As each day passes here in Northern California, I can observe the sun returning, growing stronger as it travels north across the horizon over our famous “Golden Hills”.
I purchased the first local daffodils at the market yesterday.
Of course, this is an observation couched in terms that are uniquely humans: “travels” “north” “returning”. It is we who are moving around the sun, and the return is all about the tilt in the axis of the earth. Here, at this longitude the seasons are muddled: red and gold leaves of the maples and oaks are still flying the winter wind. The temperatures are mild in comparison to other parts of the country: in the 50s during the day, the 30s & 40s at night. In an odd, cold, dry and windy year, the hills are fire-ready brown and the local wildlife is searching for water in neighborhoods bordering the regional park system. In those same neighborhood yards the early spring flowers are blooming: bold pick and rosy camellias, a few hardy violets, some papery white narcissus. While, on protected side streets, there are buds on the trumpet vines and the Meyer lemons, satsuma oranges, and clementines are in full harvest. Nowhere else is the “Forward and Backward” looking of Janus, for whom January is named, so apparent all around us: the year past a memory as the leaves yet fall, swirling in the winds while the spring blooms begin peeping up through the mulch foretelling summer to come.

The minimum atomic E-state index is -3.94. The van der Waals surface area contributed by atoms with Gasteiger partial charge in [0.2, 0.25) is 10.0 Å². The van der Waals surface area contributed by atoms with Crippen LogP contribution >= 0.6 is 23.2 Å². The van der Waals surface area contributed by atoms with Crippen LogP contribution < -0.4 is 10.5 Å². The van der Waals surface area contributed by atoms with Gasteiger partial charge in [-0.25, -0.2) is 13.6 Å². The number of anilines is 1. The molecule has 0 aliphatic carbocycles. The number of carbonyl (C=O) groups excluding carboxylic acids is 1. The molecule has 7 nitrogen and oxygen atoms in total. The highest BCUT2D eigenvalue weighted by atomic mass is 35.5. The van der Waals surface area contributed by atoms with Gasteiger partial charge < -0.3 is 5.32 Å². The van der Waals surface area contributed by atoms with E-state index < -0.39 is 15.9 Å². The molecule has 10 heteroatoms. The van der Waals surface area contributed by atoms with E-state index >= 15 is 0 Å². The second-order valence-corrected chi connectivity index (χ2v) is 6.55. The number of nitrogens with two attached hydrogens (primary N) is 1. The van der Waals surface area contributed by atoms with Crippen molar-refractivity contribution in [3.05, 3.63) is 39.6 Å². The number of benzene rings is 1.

I am reminded that the passage of the seasons and the celebrations of Earth-Centered traditions are as much about place as they are of time. Other writers have broached this subject, re-naming the moons to fit the seasonal dance of their personal home place. Some suggestions for the San Francisco Bay Area over the years have been: “Harvest Moon”, “Fire-in-the-Hills-Moon”, “Wine Moon”, “Deer Are Calling Moon”, “Frost Moon”, “Storm Moon”, “Good-Time-For-A- Festival-Moon” and, a favorite suggested by Starhawk, “Fog-Comes-in-Moon” – which can be any moon year round here in the Bay Area.
As with the circumnavigation of the of the moon around the earth, so it also is with the sun as we orbit and the light waxes and wanes over the year.
The January sun is, for me, the “Wint’ry Sun”: a brace of days between the darkness of deep winter and the warmer days of spring. Giving us the cold light, chill nights, and early sunsets of winter that are conducive to moments of deep reflections and meditation.
Storms thundering in from the Pacific should be upon us, and we wait, looking for rain: For the snow to fall in the Sierras. Life-giving water that makes California home to abundant wildlife, towering forests, fertile farmlands, the ranches and the communities we love.
I am ending this post with a few musical concerning the Wint’ry Sun thoughts as I watch, on this chill January day, the shadows lengthen into afternoon outside my study window.
Winter Sun – Gerry O’Beirne
Gerry O’Beirne plays his composition “Winter Sun” at the Auburn House Concert on November 20, 2008.